This contract arises even as the Brewers reach the final guaranteed year of their deal with long-time star Ryan Braun. Yelich had already supplanted him as the face of the franchis. Now, the younger outfielder will step into the top salary slot for the team.
Things can always change — lest we forget, the Brewers have at various points dangled Braun in trade talks in recent years — but Yelich seems destined to play in those sweet new Milwaukee unis for much of the rest of his career.
How to understand this deal? The 28-year-old Yelich was already under team control for three remaining seasons under the prior extension he inked as a member of the Marlins, so there wasn’t a huge rush. But the Brewers obviously felt now was the time to act if they were going to keep him around at a palatable price tag.
With seven years and (approximately) $187.25MM in new money, this deal provides Yelich with an eye-popping salary by any reasonable standard. But it’s a clear discount as compared to the values we saw in the free-agent market this winter. Consider that Anthony Rendon just sold the same portion of his career (age 30-36 seasons) for $245MM.
Great as Rendon is, he hasn’t matched Yelich in productivity. But the Brewers earned their discount by promising the money in advance — thus taking on quite a bit more risk. The most direct comparable, perhaps, is the early 2018 deal reached between the Astros and Jose Altuve when he was still two years away from the open market. Altuve only received five additional guaranteed years but got a heftier annual salary in his agreement (five years, $151MM).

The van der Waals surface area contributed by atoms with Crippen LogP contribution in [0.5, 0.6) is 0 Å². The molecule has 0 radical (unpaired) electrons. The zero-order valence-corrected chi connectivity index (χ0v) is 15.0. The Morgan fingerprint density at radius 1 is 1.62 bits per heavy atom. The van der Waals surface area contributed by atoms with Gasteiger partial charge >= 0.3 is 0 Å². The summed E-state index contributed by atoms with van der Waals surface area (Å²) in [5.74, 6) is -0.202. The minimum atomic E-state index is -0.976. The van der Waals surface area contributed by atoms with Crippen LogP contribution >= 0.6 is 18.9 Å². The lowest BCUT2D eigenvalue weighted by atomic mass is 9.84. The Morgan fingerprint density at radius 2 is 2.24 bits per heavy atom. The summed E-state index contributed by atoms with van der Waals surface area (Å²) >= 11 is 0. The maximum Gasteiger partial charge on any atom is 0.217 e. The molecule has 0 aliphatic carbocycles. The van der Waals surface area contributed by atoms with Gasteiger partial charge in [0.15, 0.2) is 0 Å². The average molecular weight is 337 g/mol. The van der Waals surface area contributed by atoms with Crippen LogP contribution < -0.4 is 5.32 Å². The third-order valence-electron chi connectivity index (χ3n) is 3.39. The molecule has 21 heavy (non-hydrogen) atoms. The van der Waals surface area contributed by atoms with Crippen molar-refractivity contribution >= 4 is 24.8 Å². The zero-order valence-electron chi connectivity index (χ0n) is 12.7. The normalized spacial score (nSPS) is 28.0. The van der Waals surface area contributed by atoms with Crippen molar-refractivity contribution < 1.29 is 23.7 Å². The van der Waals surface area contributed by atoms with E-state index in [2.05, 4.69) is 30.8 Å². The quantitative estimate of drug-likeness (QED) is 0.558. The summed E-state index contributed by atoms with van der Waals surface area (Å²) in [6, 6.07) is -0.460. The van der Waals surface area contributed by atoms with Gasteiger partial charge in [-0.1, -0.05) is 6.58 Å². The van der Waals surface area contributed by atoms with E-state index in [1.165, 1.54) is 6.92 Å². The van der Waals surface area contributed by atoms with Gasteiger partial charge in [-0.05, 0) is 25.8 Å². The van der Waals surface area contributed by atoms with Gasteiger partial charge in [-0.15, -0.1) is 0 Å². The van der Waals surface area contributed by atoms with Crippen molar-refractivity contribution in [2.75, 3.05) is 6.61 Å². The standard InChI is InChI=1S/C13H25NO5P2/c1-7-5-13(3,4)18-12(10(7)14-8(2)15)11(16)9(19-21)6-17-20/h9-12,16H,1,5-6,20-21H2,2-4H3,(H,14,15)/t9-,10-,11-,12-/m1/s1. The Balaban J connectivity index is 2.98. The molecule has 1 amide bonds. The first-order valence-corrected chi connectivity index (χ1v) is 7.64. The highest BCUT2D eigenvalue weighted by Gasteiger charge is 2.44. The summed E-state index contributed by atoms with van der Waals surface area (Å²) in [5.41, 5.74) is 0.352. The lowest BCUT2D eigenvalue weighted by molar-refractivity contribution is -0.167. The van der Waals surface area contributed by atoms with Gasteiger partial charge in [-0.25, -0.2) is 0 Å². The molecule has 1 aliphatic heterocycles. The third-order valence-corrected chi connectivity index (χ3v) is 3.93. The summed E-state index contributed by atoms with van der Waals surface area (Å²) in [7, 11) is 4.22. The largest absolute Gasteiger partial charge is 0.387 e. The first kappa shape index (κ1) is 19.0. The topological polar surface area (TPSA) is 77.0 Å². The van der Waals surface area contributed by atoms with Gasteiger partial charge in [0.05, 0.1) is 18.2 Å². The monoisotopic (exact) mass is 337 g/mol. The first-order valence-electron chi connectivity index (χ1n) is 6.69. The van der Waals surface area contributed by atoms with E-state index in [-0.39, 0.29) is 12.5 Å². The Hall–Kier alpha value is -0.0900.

It isn’t hard to understand the math for the team. On the player side, it’s hard to resist the temptation of a potential future bonanza. But Yelich was a long ways from the open market and quite a lot can change in the interim, as his freak late-2019 knee injury shows. There’s also some off-field value for both sides in striking this sort of bargain in advance. Yelich gets the comfort and assurance of knowing where he’ll play. No doubt he’ll also find it easy to strike whatever marketing deals he might like. And the club gets to promote the player as one of the franchise’s all-time greats while plotting its long-term roster moves around his presence.
So … win-win? Or is there a different way we ought to view this pact? (Poll link for app users.)